To celebrate National Intellectual and Developmental Disabilities Awareness Month, we’re sharing stories that illustrate how people served by Mosaic make choices to live their life their way. This is Holden’s. #MyDayMyWay
This issue of Promise magazine focuses on how and why Mosaic’s mission works for those we serve with intellectual and developmental disabilities.
Mosaic’s shared living service line, Mosaic at Home, is beneficial to those supported and host home families.
GivingTuesday celebrates the truth every person has something they can share with others–a talent, a kind word, a financial gift, volunteer time and more. GivingTuesday is coming soon, and generous Mosaic donors are matching the financial gifts Mosaic receives that day.
After much searching, Jay’s mother Marie found Mosaic, the right place that tailored his supports to his unique needs and wants.
People say on the third strike you’re out. But that’s not true with Mosaic on your side. When Aaron Mickle faced what looked like it would be a third strike, Mosaic helped him instead turn it into a literal home run.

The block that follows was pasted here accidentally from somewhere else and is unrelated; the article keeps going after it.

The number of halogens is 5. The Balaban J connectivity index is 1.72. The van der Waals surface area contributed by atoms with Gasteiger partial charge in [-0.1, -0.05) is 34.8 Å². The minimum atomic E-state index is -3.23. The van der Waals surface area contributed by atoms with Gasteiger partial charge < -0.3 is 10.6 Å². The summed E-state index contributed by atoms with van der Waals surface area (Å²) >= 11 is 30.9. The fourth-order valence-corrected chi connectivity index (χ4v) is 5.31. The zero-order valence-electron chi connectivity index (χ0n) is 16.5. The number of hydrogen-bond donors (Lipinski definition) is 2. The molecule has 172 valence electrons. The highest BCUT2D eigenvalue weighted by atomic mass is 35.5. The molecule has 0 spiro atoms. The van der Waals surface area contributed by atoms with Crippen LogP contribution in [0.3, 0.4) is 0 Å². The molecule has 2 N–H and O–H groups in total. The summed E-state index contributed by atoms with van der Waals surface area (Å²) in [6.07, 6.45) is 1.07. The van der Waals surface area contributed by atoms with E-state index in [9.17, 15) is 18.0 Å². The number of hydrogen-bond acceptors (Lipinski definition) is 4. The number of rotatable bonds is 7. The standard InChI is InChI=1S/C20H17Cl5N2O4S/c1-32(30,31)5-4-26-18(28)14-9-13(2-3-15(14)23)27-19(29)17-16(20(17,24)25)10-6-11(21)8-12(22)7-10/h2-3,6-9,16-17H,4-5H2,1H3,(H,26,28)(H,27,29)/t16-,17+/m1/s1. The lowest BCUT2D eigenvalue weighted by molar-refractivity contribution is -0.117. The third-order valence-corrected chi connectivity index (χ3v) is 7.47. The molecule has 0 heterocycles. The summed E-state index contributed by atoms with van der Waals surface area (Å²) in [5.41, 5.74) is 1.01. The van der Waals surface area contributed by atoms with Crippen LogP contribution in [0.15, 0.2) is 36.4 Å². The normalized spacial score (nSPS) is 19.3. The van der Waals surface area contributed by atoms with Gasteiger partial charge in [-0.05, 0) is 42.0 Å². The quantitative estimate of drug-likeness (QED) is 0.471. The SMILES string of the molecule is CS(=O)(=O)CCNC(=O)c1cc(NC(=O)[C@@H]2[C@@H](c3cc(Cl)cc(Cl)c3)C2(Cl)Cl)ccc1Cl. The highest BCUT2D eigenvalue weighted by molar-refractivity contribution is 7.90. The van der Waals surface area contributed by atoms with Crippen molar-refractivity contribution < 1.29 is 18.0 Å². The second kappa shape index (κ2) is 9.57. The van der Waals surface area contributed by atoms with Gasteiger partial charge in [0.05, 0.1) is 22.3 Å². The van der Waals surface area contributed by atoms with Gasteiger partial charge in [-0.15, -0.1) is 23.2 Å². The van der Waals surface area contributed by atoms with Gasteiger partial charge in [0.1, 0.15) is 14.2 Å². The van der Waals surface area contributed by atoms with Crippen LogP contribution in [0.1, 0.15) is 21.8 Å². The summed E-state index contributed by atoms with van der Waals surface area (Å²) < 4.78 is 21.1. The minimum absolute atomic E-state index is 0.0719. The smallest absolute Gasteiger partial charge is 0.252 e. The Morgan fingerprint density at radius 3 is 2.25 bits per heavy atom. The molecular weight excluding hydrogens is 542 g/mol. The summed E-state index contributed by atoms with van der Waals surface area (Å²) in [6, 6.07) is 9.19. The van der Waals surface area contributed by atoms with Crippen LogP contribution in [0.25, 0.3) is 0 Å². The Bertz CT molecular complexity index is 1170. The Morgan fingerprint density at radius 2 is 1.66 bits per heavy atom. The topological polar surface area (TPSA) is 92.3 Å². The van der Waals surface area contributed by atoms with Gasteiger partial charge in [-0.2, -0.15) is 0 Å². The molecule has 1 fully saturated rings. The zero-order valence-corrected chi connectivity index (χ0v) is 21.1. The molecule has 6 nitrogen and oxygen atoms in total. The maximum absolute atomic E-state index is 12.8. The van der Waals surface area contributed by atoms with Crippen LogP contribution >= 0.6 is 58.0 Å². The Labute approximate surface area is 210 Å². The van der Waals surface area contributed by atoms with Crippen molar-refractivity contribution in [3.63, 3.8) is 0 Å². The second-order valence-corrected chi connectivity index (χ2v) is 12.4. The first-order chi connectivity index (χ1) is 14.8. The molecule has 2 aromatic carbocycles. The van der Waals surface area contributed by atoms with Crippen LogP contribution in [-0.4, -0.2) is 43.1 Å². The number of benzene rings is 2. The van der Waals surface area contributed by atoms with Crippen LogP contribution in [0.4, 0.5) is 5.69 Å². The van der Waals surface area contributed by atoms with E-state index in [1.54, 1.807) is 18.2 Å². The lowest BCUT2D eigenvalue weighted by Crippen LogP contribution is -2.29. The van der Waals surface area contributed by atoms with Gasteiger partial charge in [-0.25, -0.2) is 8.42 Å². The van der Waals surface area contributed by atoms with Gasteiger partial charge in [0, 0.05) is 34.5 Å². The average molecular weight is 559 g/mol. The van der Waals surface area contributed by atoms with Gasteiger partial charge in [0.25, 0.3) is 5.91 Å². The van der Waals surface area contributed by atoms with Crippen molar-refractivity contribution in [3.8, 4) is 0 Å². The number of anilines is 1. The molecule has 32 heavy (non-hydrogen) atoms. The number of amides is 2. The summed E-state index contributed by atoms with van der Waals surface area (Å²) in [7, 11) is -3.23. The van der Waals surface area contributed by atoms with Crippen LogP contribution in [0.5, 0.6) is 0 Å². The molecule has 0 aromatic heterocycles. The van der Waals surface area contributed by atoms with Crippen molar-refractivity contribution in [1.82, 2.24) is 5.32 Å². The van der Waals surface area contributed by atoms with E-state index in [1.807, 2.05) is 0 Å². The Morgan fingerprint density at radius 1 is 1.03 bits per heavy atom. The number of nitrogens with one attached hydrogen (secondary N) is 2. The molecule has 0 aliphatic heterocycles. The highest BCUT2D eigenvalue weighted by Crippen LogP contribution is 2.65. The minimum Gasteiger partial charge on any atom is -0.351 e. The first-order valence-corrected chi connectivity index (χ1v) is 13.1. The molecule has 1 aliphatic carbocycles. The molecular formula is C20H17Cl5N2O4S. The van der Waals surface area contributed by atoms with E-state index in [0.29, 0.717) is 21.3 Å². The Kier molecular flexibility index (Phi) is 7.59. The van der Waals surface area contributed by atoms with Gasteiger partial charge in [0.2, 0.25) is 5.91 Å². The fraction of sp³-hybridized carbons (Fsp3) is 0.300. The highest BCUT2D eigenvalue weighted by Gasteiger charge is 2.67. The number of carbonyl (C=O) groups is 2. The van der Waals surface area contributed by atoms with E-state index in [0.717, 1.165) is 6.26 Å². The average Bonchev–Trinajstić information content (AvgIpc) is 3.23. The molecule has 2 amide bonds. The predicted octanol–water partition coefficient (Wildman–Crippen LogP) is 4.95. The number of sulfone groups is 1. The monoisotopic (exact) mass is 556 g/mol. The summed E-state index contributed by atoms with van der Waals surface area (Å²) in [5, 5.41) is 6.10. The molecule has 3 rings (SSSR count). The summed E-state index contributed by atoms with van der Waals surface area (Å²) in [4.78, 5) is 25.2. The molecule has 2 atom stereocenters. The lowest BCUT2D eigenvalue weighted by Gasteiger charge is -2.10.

Rose and Jude Bernard had three teenage children when they became home providers with Mosaic for three toddlers who later were adopted into the family.
With funds from Mosaic, BCC bought an acre-sized plot as an opportunity for young adults to learn farming job skills for continued sustainability. Stanley plants corn and other vegetables in the plot to learn a viable trade in agriculture—on which the Tanzanian economy heavily relies. The hope for Stanley is to eventually get a job to help his family, as is the custom in Tanzania.
Mary Lou’s life was one of “firsts.” She was one of the first people with a disability to graduate from the local public high school. She was one of the first to move into community services and then into her own apartment later in her life. She was the first person supported by Mosaic to become a member of the board. The list went on.